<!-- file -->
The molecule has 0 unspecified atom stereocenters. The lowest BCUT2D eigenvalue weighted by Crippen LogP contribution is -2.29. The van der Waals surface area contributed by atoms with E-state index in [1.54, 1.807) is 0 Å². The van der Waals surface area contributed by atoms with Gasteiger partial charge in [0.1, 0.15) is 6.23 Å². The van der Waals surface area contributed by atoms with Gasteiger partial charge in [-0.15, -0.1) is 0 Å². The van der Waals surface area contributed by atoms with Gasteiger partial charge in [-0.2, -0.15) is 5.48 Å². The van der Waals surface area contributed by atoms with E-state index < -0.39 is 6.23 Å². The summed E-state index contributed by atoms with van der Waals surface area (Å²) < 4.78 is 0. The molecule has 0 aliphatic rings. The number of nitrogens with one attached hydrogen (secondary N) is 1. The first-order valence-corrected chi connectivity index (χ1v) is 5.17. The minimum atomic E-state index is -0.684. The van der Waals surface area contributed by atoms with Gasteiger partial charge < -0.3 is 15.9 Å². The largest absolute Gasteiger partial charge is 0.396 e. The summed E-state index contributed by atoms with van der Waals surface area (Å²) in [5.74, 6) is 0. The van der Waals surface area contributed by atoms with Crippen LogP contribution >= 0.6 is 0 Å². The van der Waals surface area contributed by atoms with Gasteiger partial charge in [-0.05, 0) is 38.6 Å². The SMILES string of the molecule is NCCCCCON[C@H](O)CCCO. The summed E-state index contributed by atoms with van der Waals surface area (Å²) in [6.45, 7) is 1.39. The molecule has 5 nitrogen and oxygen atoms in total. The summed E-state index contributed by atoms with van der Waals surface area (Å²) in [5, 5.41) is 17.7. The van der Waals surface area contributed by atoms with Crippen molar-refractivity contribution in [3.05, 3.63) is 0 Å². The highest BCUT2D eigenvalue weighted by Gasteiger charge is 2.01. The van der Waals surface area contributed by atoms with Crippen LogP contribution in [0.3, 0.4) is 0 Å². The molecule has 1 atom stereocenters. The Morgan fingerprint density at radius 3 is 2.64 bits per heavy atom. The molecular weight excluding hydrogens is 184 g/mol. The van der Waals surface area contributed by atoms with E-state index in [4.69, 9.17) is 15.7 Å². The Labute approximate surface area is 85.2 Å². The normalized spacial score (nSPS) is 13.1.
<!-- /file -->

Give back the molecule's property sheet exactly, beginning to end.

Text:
The molecule has 0 unspecified atom stereocenters. The lowest BCUT2D eigenvalue weighted by Crippen LogP contribution is -2.29. The van der Waals surface area contributed by atoms with E-state index in [1.54, 1.807) is 0 Å². The van der Waals surface area contributed by atoms with Gasteiger partial charge in [0.1, 0.15) is 6.23 Å². The van der Waals surface area contributed by atoms with Gasteiger partial charge in [-0.15, -0.1) is 0 Å². The van der Waals surface area contributed by atoms with Gasteiger partial charge in [-0.2, -0.15) is 5.48 Å². The van der Waals surface area contributed by atoms with E-state index < -0.39 is 6.23 Å². The summed E-state index contributed by atoms with van der Waals surface area (Å²) < 4.78 is 0. The molecule has 0 aliphatic rings. The number of nitrogens with one attached hydrogen (secondary N) is 1. The first-order valence-corrected chi connectivity index (χ1v) is 5.17. The minimum atomic E-state index is -0.684. The van der Waals surface area contributed by atoms with Gasteiger partial charge < -0.3 is 15.9 Å². The largest absolute Gasteiger partial charge is 0.396 e. The summed E-state index contributed by atoms with van der Waals surface area (Å²) in [5.74, 6) is 0. The van der Waals surface area contributed by atoms with Crippen LogP contribution >= 0.6 is 0 Å². The van der Waals surface area contributed by atoms with Gasteiger partial charge in [-0.05, 0) is 38.6 Å². The SMILES string of the molecule is NCCCCCON[C@H](O)CCCO. The summed E-state index contributed by atoms with van der Waals surface area (Å²) in [6.45, 7) is 1.39. The molecule has 5 nitrogen and oxygen atoms in total. The summed E-state index contributed by atoms with van der Waals surface area (Å²) in [5, 5.41) is 17.7. The van der Waals surface area contributed by atoms with Crippen molar-refractivity contribution in [3.05, 3.63) is 0 Å². The highest BCUT2D eigenvalue weighted by Gasteiger charge is 2.01. The van der Waals surface area contributed by atoms with Crippen LogP contribution in [0.3, 0.4) is 0 Å². The molecule has 1 atom stereocenters. The Morgan fingerprint density at radius 3 is 2.64 bits per heavy atom. The molecular weight excluding hydrogens is 184 g/mol. The van der Waals surface area contributed by atoms with E-state index in [4.69, 9.17) is 15.7 Å². The Labute approximate surface area is 85.2 Å². The normalized spacial score (nSPS) is 13.1.